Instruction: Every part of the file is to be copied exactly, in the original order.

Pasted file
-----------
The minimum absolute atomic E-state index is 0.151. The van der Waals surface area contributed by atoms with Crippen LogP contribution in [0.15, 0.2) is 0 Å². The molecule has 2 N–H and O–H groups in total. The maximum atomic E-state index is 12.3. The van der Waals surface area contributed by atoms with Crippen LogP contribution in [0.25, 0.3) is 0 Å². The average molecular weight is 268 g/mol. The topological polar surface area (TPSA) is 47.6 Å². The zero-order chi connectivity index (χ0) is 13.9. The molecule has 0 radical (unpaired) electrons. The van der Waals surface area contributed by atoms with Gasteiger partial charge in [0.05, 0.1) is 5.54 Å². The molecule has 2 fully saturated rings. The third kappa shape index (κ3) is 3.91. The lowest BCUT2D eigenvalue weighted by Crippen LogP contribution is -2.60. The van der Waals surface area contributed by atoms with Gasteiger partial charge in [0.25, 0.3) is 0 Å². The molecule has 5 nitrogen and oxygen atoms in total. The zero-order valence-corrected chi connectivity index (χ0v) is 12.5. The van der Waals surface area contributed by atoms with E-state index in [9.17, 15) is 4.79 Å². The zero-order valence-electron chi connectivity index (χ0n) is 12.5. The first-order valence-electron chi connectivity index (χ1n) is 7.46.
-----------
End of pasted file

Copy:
The minimum absolute atomic E-state index is 0.151. The van der Waals surface area contributed by atoms with Crippen LogP contribution in [0.15, 0.2) is 0 Å². The molecule has 2 N–H and O–H groups in total. The maximum atomic E-state index is 12.3. The van der Waals surface area contributed by atoms with Crippen LogP contribution in [0.25, 0.3) is 0 Å². The average molecular weight is 268 g/mol. The topological polar surface area (TPSA) is 47.6 Å². The zero-order chi connectivity index (χ0) is 13.9. The molecule has 0 radical (unpaired) electrons. The van der Waals surface area contributed by atoms with Gasteiger partial charge in [0.05, 0.1) is 5.54 Å². The molecule has 2 fully saturated rings. The third kappa shape index (κ3) is 3.91. The lowest BCUT2D eigenvalue weighted by Crippen LogP contribution is -2.60. The van der Waals surface area contributed by atoms with Gasteiger partial charge in [0.25, 0.3) is 0 Å². The molecule has 5 nitrogen and oxygen atoms in total. The zero-order valence-corrected chi connectivity index (χ0v) is 12.5. The van der Waals surface area contributed by atoms with E-state index in [9.17, 15) is 4.79 Å². The zero-order valence-electron chi connectivity index (χ0n) is 12.5. The first-order valence-electron chi connectivity index (χ1n) is 7.46.